Tydskrif vir Geesteswetenskappe
versión On-line ISSN 2224-7912
versión impresa ISSN 0041-4751
VISSER, Wessel. The establishment of Solidarity's Helping Hand as a successful community based welfare organisation. Tydskr. geesteswet. [online]. 2011, vol.51, n.1, pp.21-35. ISSN 2224-7912.
The trade union Solidarity, formerly known as the South African Mine Workers' Union, is apparently the fi rst union in the country to create its own, private welfare department. Established in 1949, the original aim of the Helping Hand fund was to financially assist Afrikaner mineworkers who became unfit for work due to work-related disabilities. Between 1949 and 1997, the department's welfare assistance schemes had had varied successes although its welfare fund grew steadily, and at times, even spectacularly. One of these early enterprises, which had limited success, was the founding of the Transvaal Doll and Ornament Company in Alberton. The proceeds of this doll making factory were utilised as a supplementary income for widows whose husbands had become victims of miners' phthisis. However, due to a lack of entrepreneurial experience and capital the company was liquidated in 1951. Since 1997, under the management of Flip Buys, the union had been restructured and subsequently it was renamed Solidarity. The restructuring of the welfare department in particular was based on the Israeli Histadrut. The Histadrut is a labour service delivery organisation with interests in education, job creation, general services, sports, trade and industry, insurance and health and pension schemes. Although there were many differences between the Israeli labour situation and that of South Africa, Buys was convinced that Solidarity could learn from the experience of the Histadrut and base its own plans for the future on that model. In 2001 Solidarity's welfare department was relaunched as Solidarity Helping Hand. Various factors contributed to this initiative. State welfare spending became racially biased. In Gauteng Province, for instance, welfare subsidies to organisations which had catered for poor whites were phased out. Affirmative action policies contributed to a renewed poor white problem. This in turn aggravated the housing and food needs of such persons. In its new structure the Helping Hand initiated various innovative projects and also extended its scope of welfare assistance to the wider Afrikaans-speaking community. In terms of social welfare it has been transformed into a successful community based welfare organisation. In 2005 Solidarity Helping Hand was registered with the Department of Welfare as a non-profi t Article 21 company. Among other things, its projects included food relief schemes for white squatter camps and school feeding schemes for Afrikaner poor white children, as well as material assistance to old age and children's homes. For instance, in 2005, with the liquidation of the DRD goldmine at Stilfontein, Solidarity Helping Hand became involved, in conjunction with the Stilfontein community, in a food relief scheme that supported approximately 3000 persons for fi ve months. A Solidarity Helping Hand Bursary Fund was established in 2003. By 2007 bursaries to the value of R1.2 million had already been paid out to 377 students whose parents were members of Solidarity. In 2009 the bursary scheme was extended. A Solidarity Helping Hand Afrikaans Bursary and Professional Training Institute were launched in order to give prospective Afrikaans students access to a larger variety of bursaries. By 2009, 60 years after its humble beginnings in 1949, Solidarity Helping Hand had grown into an organisation with 21 staff members employed both in its head office in Pretoria and a regional office in the Western Cape. Twenty five branches have also been established all over South Africa. In an era of inadequate service delivery by the state, also in terms of welfare services, the Helping Hand has achieved a proud track record of comprehensive and praiseworthy welfare projects. Its stated objective is to be a future-driven organisation which functions within a Christian value system and strives to break the circle of poverty. Afrikaans communities should be equipped to find solutions for the welfare needs in their environment. According to Buys, people should be empowered rather than become part of a welfare state and dependent on state welfare. For Solidarity's Helping Hand the solution, therefore, is self-help.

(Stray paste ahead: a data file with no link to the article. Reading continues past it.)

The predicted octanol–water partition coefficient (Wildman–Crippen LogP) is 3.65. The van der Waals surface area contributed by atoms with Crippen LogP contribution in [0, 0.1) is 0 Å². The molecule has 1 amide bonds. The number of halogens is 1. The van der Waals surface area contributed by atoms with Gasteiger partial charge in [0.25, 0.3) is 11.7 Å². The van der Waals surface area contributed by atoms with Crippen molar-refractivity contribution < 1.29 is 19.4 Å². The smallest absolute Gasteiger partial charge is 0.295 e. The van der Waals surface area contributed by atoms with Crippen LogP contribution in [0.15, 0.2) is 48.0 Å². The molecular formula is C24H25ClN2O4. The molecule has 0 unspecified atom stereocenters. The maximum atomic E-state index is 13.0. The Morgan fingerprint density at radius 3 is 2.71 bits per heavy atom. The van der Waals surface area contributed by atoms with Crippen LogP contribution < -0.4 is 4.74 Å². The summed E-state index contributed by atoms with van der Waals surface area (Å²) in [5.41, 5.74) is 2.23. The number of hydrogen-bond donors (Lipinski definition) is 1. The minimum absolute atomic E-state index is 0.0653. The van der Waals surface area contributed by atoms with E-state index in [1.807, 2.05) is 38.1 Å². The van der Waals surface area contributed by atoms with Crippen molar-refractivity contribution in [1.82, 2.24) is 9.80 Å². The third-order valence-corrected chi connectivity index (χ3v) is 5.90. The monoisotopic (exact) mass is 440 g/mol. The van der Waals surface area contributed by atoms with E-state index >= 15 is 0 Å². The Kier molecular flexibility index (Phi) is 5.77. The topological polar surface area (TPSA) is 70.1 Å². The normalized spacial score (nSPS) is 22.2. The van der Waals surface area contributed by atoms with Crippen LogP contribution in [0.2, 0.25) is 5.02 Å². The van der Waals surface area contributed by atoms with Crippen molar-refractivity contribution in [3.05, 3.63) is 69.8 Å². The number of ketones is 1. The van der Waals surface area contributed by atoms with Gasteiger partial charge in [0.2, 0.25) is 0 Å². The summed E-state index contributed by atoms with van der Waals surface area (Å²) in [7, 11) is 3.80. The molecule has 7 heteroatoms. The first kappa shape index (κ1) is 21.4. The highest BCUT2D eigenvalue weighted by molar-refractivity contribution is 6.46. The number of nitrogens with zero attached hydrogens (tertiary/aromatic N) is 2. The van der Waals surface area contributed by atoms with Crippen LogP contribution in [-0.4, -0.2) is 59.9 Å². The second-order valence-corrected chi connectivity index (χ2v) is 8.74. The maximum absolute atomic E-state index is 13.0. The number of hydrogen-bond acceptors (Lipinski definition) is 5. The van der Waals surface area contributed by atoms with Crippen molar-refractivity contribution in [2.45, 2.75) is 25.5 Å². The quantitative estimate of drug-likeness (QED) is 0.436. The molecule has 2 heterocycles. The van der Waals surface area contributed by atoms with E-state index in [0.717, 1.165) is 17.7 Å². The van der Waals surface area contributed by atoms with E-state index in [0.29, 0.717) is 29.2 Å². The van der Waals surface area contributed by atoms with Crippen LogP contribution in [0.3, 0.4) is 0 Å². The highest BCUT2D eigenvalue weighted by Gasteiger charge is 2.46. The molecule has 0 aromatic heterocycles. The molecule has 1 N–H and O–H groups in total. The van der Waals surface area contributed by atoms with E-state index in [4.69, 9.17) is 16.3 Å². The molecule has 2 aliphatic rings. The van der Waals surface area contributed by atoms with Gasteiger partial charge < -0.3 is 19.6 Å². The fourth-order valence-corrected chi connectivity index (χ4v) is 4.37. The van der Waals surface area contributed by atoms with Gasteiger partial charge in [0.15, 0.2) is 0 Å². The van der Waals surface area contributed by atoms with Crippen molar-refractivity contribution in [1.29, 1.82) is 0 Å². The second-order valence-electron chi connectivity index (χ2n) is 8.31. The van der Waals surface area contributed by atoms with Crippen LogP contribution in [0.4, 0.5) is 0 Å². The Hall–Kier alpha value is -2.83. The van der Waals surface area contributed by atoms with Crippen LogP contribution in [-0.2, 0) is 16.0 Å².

Palabras clave : Mine Workers' Union; doll factory; Solidarity; Helping Hand; Histadrut; welfare department; Afrikaner mine workers; Flip Buys; welfare aid; emergency relief; feeding schemes; bursary scheme; Danie Langner; fund raising; self-help.